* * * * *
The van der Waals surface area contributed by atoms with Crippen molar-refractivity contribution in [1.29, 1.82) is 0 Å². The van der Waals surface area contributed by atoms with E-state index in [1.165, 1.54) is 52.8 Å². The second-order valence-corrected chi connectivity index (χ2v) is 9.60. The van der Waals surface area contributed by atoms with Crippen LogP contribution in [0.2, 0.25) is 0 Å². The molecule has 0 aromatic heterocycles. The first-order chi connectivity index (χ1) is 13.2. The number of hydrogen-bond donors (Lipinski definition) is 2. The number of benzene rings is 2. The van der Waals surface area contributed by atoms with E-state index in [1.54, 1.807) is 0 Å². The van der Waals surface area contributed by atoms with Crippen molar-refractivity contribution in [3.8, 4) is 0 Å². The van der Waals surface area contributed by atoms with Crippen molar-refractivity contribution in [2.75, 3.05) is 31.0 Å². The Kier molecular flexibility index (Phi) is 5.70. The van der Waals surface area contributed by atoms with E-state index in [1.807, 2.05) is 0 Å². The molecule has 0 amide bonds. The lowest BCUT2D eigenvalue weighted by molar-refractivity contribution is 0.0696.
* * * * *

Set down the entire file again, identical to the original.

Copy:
The van der Waals surface area contributed by atoms with Crippen molar-refractivity contribution in [1.29, 1.82) is 0 Å². The van der Waals surface area contributed by atoms with E-state index in [1.165, 1.54) is 52.8 Å². The second-order valence-corrected chi connectivity index (χ2v) is 9.60. The van der Waals surface area contributed by atoms with Crippen LogP contribution in [0.2, 0.25) is 0 Å². The molecule has 0 aromatic heterocycles. The first-order chi connectivity index (χ1) is 13.2. The number of hydrogen-bond donors (Lipinski definition) is 2. The number of benzene rings is 2. The van der Waals surface area contributed by atoms with E-state index in [1.54, 1.807) is 0 Å². The van der Waals surface area contributed by atoms with Crippen molar-refractivity contribution in [3.8, 4) is 0 Å². The van der Waals surface area contributed by atoms with Crippen molar-refractivity contribution in [2.75, 3.05) is 31.0 Å². The Kier molecular flexibility index (Phi) is 5.70. The van der Waals surface area contributed by atoms with E-state index in [1.807, 2.05) is 0 Å². The molecule has 0 amide bonds. The lowest BCUT2D eigenvalue weighted by molar-refractivity contribution is 0.0696.